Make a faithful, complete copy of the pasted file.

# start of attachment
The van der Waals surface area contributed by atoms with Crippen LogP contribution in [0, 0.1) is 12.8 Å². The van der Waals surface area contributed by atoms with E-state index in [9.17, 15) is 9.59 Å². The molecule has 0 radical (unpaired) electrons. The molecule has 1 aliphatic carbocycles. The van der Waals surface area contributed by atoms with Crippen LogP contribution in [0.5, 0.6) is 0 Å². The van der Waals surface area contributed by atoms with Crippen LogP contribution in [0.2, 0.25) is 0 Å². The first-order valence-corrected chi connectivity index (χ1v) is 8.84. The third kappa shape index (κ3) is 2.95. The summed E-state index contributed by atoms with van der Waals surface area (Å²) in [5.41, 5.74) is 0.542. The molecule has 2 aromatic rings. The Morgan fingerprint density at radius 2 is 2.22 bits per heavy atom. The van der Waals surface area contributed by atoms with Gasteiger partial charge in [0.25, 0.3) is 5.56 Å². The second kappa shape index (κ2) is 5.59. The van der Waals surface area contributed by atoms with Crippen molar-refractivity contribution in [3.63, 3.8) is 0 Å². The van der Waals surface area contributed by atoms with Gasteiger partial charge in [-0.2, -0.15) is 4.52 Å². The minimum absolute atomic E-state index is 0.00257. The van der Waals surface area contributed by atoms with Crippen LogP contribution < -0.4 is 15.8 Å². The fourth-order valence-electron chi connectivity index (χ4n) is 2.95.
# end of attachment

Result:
The van der Waals surface area contributed by atoms with Crippen LogP contribution in [0, 0.1) is 12.8 Å². The van der Waals surface area contributed by atoms with E-state index in [9.17, 15) is 9.59 Å². The molecule has 0 radical (unpaired) electrons. The molecule has 1 aliphatic carbocycles. The van der Waals surface area contributed by atoms with Crippen LogP contribution in [0.5, 0.6) is 0 Å². The van der Waals surface area contributed by atoms with Crippen LogP contribution in [0.2, 0.25) is 0 Å². The first-order valence-corrected chi connectivity index (χ1v) is 8.84. The third kappa shape index (κ3) is 2.95. The summed E-state index contributed by atoms with van der Waals surface area (Å²) in [5.41, 5.74) is 0.542. The molecule has 2 aromatic rings. The Morgan fingerprint density at radius 2 is 2.22 bits per heavy atom. The van der Waals surface area contributed by atoms with Gasteiger partial charge in [0.25, 0.3) is 5.56 Å². The second kappa shape index (κ2) is 5.59. The van der Waals surface area contributed by atoms with Crippen molar-refractivity contribution in [3.63, 3.8) is 0 Å². The van der Waals surface area contributed by atoms with Gasteiger partial charge in [-0.2, -0.15) is 4.52 Å². The minimum absolute atomic E-state index is 0.00257. The van der Waals surface area contributed by atoms with Crippen LogP contribution < -0.4 is 15.8 Å². The fourth-order valence-electron chi connectivity index (χ4n) is 2.95.